The application of a legal right cannot tantamount to the intentional infliction of emotional distress, although the behavior causes some extreme trauma to the person. If the landlord started an eviction procedure against a sick and impoverished individual who was unable to pay the rent for one year, the act of the landlord will not comprise intentional infliction of emotional distress although the sick person is undergoing a distressful condition. The landlord here is applying his legal rights and his act is a privileged one.
Finally, the jury makes the final decision if the act or conduct in issue goes to the degree of being extreme and outrageous.
Aside from being an extreme and outrageous act, the defendant must also act with intent or carelessness. Therefore the defendant must purposely to cause the extreme emotional distress or is aware that this extreme emotional distress will happen. The defendant may become responsible for the intentional infliction when they behave with purposeful disregard to the high probability that extreme emotional distress will happen.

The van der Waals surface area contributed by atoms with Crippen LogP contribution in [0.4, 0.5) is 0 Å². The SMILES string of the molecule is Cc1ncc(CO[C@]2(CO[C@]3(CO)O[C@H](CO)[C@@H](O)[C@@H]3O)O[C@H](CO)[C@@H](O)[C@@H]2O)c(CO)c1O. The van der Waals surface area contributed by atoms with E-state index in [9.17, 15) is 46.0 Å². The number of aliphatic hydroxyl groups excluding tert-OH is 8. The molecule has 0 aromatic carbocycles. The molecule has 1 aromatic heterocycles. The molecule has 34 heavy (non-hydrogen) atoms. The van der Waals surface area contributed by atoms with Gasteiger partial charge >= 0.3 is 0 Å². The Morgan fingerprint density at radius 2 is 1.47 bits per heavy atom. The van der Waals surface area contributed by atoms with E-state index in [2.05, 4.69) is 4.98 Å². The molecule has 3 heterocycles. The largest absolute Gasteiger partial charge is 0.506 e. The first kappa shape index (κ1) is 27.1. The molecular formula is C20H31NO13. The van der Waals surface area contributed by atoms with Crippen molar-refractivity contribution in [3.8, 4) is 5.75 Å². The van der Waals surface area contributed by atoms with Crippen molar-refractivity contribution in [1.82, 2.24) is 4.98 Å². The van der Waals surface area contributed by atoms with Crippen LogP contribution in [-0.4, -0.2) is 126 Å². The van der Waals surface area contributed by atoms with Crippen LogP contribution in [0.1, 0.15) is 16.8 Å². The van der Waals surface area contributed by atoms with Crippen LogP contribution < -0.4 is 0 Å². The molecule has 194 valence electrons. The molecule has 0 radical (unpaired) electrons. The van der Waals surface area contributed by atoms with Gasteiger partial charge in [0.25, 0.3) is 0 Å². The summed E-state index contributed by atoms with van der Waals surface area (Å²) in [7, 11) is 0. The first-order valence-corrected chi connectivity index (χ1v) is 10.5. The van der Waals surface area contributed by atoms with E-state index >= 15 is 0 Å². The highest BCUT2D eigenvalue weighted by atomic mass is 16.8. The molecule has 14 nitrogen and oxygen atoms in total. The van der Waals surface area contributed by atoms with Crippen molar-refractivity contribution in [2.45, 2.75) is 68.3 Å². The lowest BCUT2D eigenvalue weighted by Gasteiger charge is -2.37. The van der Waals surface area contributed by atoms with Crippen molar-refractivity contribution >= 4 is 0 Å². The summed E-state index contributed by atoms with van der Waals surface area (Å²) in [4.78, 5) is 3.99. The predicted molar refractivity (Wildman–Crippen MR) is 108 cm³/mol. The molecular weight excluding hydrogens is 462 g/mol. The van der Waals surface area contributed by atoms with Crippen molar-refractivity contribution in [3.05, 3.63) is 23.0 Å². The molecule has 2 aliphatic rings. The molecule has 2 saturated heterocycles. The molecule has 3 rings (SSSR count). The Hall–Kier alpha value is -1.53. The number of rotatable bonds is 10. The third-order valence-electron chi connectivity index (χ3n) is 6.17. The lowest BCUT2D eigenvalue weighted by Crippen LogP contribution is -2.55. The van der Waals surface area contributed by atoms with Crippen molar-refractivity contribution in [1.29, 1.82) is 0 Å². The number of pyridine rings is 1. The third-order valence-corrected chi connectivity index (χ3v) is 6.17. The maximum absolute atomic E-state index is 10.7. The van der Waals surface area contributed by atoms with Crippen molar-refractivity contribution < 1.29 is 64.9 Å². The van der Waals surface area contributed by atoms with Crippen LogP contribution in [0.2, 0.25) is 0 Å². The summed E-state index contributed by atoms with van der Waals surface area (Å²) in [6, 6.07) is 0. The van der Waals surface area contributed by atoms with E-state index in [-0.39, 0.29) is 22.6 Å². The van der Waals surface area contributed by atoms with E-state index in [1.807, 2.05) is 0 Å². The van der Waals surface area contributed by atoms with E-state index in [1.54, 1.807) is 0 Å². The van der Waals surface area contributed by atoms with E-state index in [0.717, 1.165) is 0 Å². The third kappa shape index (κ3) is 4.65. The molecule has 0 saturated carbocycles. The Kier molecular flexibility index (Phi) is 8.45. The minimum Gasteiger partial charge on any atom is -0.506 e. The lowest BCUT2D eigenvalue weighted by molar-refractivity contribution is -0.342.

As a sample, when somebody receives and reads a text message from his/her significant other while he/she is at the house of a friend, becomes mad and smashes the urn that contains the ashes of her friend’s father, the friend can file and win the intentional infliction case under the theory of careless disregard.
Severe Emotional Distress Due To Intentional Infliction Act